|Reporting from Washington DC circa 2005 ITV News|
Almost ten years since I left the ITV Newsroom, I walked back in. It's always slightly disorientating when you return to a place where you spent so many formative years, like going back to school.You marvel at how much has stayed the same, as well as how much has changed.
A lot of the people I knew are still there, which is lovely. So many familiar, friendly faces, it felt like coming home. And within hours, I was doing a report for News At Ten with very few pictures and an overworked producer. So that's the same then.
The technology has changed though. Reporters are now expected to be able to edit their own pieces - in other words, to physically cut pictures and sound, weaving in special effects and graphics where necessary. I try not to be a Luddite. No-one wants to end up like their grannies, for whom the TV remote control is still the height of technology. So I'm happy to embrace new skills and learn how to operate Avid and Newscutter. But fair warning, ITV News bosses - I am very, very slow. Also my OCD kicks in, making it impossible for me to stop tinkering until I'm completely happy with an edit. There is a very real risk I will miss a deadline if left to my own devices. (Unless my punctuality OCD cancels out my perfectionism OCD. Let's not put it to the test.)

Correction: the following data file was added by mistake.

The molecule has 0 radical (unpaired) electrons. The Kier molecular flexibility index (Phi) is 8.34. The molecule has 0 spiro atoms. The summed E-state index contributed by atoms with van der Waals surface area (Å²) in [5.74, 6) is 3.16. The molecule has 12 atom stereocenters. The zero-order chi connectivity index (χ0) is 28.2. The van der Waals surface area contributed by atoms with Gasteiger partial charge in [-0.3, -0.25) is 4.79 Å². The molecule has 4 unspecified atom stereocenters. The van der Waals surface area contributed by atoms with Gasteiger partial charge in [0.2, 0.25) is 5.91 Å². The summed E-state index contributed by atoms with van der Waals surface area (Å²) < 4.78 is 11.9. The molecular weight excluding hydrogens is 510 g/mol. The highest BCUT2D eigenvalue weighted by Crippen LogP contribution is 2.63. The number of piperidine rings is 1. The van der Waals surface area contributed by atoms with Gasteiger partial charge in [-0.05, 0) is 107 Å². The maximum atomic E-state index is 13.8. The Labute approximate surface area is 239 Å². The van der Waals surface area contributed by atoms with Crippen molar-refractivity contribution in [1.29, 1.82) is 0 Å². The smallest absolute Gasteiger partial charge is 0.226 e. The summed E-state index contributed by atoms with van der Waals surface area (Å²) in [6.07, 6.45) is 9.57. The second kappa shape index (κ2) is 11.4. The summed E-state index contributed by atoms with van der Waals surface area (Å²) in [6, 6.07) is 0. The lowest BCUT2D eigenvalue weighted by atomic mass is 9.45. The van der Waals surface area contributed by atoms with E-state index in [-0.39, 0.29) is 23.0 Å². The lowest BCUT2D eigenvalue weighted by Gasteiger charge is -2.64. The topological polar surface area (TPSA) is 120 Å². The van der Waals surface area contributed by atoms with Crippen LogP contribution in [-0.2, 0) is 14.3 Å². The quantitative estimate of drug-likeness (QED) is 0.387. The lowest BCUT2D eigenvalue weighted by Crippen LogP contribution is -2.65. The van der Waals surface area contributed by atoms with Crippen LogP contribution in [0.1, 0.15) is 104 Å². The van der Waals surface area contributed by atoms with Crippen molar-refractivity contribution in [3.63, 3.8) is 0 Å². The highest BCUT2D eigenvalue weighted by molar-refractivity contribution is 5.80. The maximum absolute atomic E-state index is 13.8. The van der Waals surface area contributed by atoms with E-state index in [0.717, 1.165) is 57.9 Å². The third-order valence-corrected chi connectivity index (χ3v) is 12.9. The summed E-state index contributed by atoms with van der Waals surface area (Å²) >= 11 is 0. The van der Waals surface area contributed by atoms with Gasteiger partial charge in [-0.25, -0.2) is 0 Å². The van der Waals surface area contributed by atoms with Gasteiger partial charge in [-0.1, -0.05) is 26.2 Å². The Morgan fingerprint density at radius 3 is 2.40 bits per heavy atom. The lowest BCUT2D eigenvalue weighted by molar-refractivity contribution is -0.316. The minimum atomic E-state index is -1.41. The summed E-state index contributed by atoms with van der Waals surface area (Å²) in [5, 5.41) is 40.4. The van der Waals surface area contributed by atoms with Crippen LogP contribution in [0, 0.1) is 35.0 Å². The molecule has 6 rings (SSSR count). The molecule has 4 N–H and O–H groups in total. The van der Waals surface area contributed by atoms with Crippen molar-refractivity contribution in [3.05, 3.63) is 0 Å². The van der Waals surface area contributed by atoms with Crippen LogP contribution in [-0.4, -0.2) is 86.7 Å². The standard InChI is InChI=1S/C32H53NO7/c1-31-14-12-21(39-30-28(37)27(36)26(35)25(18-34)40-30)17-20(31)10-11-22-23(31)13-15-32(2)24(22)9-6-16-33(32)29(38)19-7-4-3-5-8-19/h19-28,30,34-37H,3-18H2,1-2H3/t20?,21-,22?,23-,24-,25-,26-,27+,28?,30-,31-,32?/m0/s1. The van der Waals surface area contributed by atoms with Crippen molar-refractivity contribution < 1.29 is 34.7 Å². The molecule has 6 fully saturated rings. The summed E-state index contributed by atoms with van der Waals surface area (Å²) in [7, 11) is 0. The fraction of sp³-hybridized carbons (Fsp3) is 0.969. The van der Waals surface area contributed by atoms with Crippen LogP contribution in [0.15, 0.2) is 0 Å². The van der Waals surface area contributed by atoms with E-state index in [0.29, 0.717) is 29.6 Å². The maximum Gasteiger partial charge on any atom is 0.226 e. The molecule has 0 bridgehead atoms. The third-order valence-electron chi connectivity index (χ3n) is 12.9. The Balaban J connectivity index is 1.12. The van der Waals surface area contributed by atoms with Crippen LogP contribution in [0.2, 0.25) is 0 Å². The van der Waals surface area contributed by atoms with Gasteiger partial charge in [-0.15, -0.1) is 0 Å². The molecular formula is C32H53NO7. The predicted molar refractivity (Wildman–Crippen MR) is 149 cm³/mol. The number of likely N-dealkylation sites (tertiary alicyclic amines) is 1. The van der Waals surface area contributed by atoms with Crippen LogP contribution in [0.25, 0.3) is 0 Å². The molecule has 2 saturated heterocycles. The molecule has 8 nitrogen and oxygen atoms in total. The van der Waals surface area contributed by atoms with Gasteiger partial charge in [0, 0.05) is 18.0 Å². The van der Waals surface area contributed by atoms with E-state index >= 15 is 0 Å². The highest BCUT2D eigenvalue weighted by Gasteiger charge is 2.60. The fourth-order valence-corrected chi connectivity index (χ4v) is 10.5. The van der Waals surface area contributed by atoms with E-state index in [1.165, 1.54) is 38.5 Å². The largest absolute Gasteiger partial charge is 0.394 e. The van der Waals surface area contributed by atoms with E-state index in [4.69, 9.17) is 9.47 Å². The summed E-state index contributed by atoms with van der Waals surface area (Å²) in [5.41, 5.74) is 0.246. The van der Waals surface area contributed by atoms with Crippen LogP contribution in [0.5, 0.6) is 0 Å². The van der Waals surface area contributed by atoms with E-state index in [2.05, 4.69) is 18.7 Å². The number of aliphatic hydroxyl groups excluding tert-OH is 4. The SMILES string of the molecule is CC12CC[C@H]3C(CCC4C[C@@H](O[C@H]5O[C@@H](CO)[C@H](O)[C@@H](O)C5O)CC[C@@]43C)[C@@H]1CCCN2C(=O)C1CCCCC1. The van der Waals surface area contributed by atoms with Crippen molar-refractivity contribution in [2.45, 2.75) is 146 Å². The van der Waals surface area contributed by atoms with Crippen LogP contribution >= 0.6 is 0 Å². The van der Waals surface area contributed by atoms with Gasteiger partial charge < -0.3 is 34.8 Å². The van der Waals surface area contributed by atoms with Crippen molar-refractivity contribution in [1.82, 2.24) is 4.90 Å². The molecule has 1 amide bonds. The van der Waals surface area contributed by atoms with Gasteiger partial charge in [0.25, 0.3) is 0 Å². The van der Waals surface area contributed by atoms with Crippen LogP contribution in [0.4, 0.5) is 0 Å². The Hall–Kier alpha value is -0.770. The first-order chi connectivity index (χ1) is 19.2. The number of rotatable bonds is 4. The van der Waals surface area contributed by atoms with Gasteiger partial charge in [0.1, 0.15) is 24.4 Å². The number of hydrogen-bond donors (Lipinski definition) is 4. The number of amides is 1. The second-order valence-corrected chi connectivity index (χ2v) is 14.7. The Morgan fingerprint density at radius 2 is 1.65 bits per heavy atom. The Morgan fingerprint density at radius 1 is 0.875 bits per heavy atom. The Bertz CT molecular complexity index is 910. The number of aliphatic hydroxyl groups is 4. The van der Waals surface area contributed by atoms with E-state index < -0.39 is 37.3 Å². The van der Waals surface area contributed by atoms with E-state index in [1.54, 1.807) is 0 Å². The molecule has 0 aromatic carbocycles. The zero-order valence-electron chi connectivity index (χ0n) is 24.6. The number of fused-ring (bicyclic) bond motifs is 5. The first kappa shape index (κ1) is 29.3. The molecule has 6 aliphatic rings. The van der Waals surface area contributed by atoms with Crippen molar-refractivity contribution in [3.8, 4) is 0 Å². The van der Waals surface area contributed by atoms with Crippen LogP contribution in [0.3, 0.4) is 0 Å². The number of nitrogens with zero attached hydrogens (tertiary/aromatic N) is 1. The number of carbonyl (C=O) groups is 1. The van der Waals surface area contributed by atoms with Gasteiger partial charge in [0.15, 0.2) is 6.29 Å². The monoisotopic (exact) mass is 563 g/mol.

Speaking of technology, I gave a talk to Journalism graduates last week. They were studying at Teesside University, which was kind enough to give me an Honorary Degree several years ago. I am always keen to encourage the future guardians of truth, justice, and a free press so I attended their Journalism Awards evening and talked about how vastly the industry had changed. When I started out as a reporter back in 1990, I had a notepad and a pen. If I was really lucky, I had a pen that worked. Social media? That was everyone gathered round the telly on a Saturday night.
The students I met in Middlesbrough are light years from that. They all seem to have YouTube channels or websites or a gazillion followers. They all blog and vlog and tweet. I came away feeling both impressed and exhausted by their energy.
I wouldn't normally post a photo without asking everyone's permission, but since they've all already tweeted about it I suppose there's no problem. The future of journalism is in safe hands. If any of you has offspring keen to get into this mad business, I do recommend the media and journalism courses at Teesside University.
By the way, if anyone under 20 is reading this, could you please enlighten me about Snapchat? I totally get Twitter, Facebook, Instagram etc but the point of that yellow ghost thingy which is erased after a few seconds is lost on me. I have the uncomfortable feeling I sound like my mum.